And if you’re not sure how to get started writing a job description, you can also use our customizable templates to inspire you and save you time.

Indeed

With over 200 million CVs from potential candidates, Indeed is one of the most popular job boards and a great way to tap into a large pool of job seekers that might have the skills you’re looking for. And with Indeed, you can post jobs for free or sponsor them to reach more qualified candidates.

However, keep in mind that Indeed is a general site that doesn’t specialize in any specific industry, so it’s not a good idea to count on their platform alone to source your candidates.

Craigslist

Job ads on Craigslist can potentially attract dozens of applicants, and posting on the site isn’t a complicated process. What makes Craigslist particularly useful is that you can target your users based on location, which makes it simple to find regional candidates.

It’s worth noting, though, that it can cost between $10 and $75 to post jobs on Craigslist, depending on your state. And while Craigslist receives 250.6 million visitors every month, it’s not only a job board. People also use it to buy and sell goods and services, find housing and roommates, and post other types of advertisements, so, like Indeed, you should use it alongside other more industry-specific job sites.

ZipRecruiter

ZipRecruiter is easy for both business owners and job seekers to use. And its unique Quick Apply feature makes posting open roles seamless.

Employers who use ZipRecruiter also report a 98% increase in quality applicants and a recruiting process that’s 6x faster. ​​

However, ZipRecruiter isn’t free, and at a minimum of $16 per day per job, it’s an expensive option for business owners who only need to post a single position.

We Work Remotely

We Work Remotely is a useful site for hiring remote employees, especially if you’re a small business owner looking for a freelancer or independent contractor to handle your marketing, writing, or web development projects. The platform also makes it easy to target remote professionals in whatever niche or industry you need.

Posting a job will cost you $299, though, so We Work Remotely works better for hiring remote leadership, management, executive employees, or long-term freelancers rather than entry-level candidates.

Qwick

Qwick is a restaurant-specific job site where you can not only post your restaurant’s job openings but also share and fill your open shifts quickly. That means if you’re not ready to commit to a full-time hire, you can try new staff members out for a shift or two when you need extra help.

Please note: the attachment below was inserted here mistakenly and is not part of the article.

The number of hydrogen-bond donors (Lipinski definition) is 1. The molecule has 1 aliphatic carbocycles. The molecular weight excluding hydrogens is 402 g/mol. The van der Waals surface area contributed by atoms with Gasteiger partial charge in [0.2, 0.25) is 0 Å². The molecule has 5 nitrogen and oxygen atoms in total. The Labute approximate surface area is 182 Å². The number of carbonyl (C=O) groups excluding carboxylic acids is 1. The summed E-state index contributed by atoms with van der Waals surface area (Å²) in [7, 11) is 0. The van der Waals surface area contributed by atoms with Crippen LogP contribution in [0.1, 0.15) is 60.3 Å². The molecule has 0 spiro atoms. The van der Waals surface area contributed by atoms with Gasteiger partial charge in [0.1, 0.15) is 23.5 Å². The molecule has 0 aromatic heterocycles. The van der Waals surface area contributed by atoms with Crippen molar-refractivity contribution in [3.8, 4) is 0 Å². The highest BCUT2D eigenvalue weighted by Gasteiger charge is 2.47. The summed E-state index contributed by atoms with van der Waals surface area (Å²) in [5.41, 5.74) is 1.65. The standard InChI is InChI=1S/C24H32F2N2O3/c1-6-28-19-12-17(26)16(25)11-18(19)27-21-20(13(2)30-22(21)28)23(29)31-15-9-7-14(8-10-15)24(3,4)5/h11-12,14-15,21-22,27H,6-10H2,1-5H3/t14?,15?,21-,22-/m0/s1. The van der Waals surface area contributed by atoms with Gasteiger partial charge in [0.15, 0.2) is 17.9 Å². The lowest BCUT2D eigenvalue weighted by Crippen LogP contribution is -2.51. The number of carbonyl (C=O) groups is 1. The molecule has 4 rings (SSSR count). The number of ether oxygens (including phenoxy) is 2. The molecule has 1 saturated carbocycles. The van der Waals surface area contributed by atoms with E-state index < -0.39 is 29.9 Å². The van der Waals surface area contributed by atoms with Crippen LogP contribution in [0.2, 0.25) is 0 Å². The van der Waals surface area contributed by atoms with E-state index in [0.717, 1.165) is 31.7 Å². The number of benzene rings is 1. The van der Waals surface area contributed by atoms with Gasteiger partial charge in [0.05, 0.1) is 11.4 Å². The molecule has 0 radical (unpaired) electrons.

But while it’s free to post on Qwik, they do charge a 40% flat rate on top of your workers’ hourly rates, so it may be best to use this platform in a pinch when you’re short-staffed.

4. Leverage your social media presence

More and more job seekers are turning to social media to find opportunities because it’s easier to connect directly with leadership and hiring managers. Social media also lets applicants create a more holistic representation of themselves beyond what they highlight in their resume.

So it’s no wonder that 92% of employers use social media to recruit and hire new talent, and they aren’t just using LinkedIn. That means your competitors are finding candidates you’re missing if you’re not also incorporating social media platforms into your recruitment process.

To make social media work for you, be creative and showcase your work culture. For example, you can:

  • Show how your organization works behind the scenes.
  • Share posts capturing team-building moments with your employees.
  • Let your employees share their personal stories and how your organization has improved their lives.
  • Publish #hiring posts that explain why people should want to join your team.
  • Use your profile and posts to talk about your business’s unique culture and values, and mention specific ways you and your team demonstrate them.
  • Encourage your employees to share that you’re hiring in their personal profiles.

The best social channels to use are Instagram, Twitter, and LinkedIn, and more recently, TikTok. However, although plenty of business owners have success with these channels, you should test them out, see which ones work best for your business, and take stock of how much time and resources you have to manage your business’s social media accounts, especially if you’re new to it.

For example, a small real estate firm might have more success sourcing potential candidates on LinkedIn and Twitter, but a restaurant or salon could have better luck experimenting with Instagram and even TikTok to showcase their unique brand and products.

5. Create a career page on your company website

Rather than relying solely on a job posting to sell your business for you, you can create a career page on your company website to get into more detail about your values.